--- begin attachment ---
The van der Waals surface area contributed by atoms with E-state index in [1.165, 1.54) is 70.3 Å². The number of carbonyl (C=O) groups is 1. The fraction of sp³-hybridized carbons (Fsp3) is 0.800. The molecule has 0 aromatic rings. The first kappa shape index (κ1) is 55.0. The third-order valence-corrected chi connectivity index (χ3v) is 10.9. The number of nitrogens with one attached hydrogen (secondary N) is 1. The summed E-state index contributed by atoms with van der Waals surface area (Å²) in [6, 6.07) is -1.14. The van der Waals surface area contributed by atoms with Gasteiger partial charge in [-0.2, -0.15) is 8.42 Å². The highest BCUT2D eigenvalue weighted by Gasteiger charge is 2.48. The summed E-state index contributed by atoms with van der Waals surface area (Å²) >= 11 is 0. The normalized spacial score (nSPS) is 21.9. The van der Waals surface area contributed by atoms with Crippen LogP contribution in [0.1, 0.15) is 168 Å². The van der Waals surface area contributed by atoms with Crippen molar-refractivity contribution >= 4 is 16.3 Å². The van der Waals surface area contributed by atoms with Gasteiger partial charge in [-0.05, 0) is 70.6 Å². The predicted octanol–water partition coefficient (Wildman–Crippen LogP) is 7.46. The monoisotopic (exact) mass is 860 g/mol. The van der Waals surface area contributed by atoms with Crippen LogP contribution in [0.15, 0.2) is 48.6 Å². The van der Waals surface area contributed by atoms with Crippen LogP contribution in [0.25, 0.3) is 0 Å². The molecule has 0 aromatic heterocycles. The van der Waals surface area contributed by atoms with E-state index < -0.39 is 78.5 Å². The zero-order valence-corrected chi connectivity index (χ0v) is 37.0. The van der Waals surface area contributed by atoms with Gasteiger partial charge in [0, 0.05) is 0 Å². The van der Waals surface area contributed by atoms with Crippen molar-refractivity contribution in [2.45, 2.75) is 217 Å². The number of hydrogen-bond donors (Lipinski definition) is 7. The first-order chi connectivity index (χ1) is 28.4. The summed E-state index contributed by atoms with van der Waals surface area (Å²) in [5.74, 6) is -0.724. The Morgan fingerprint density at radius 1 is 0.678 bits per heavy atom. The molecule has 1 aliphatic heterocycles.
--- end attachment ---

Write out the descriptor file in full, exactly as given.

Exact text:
The van der Waals surface area contributed by atoms with E-state index in [1.165, 1.54) is 70.3 Å². The number of carbonyl (C=O) groups is 1. The fraction of sp³-hybridized carbons (Fsp3) is 0.800. The molecule has 0 aromatic rings. The first kappa shape index (κ1) is 55.0. The third-order valence-corrected chi connectivity index (χ3v) is 10.9. The number of nitrogens with one attached hydrogen (secondary N) is 1. The summed E-state index contributed by atoms with van der Waals surface area (Å²) in [6, 6.07) is -1.14. The van der Waals surface area contributed by atoms with Gasteiger partial charge in [-0.2, -0.15) is 8.42 Å². The highest BCUT2D eigenvalue weighted by Gasteiger charge is 2.48. The summed E-state index contributed by atoms with van der Waals surface area (Å²) >= 11 is 0. The normalized spacial score (nSPS) is 21.9. The van der Waals surface area contributed by atoms with Crippen LogP contribution in [0.1, 0.15) is 168 Å². The van der Waals surface area contributed by atoms with Crippen molar-refractivity contribution >= 4 is 16.3 Å². The van der Waals surface area contributed by atoms with Gasteiger partial charge in [-0.05, 0) is 70.6 Å². The predicted octanol–water partition coefficient (Wildman–Crippen LogP) is 7.46. The monoisotopic (exact) mass is 860 g/mol. The van der Waals surface area contributed by atoms with Crippen LogP contribution in [0.15, 0.2) is 48.6 Å². The van der Waals surface area contributed by atoms with Crippen LogP contribution in [0.25, 0.3) is 0 Å². The molecule has 0 aromatic heterocycles. The van der Waals surface area contributed by atoms with E-state index < -0.39 is 78.5 Å². The zero-order valence-corrected chi connectivity index (χ0v) is 37.0. The van der Waals surface area contributed by atoms with Gasteiger partial charge in [0, 0.05) is 0 Å². The van der Waals surface area contributed by atoms with Crippen molar-refractivity contribution in [2.45, 2.75) is 217 Å². The number of hydrogen-bond donors (Lipinski definition) is 7. The first-order chi connectivity index (χ1) is 28.4. The summed E-state index contributed by atoms with van der Waals surface area (Å²) in [5.74, 6) is -0.724. The Morgan fingerprint density at radius 1 is 0.678 bits per heavy atom. The molecule has 1 aliphatic heterocycles.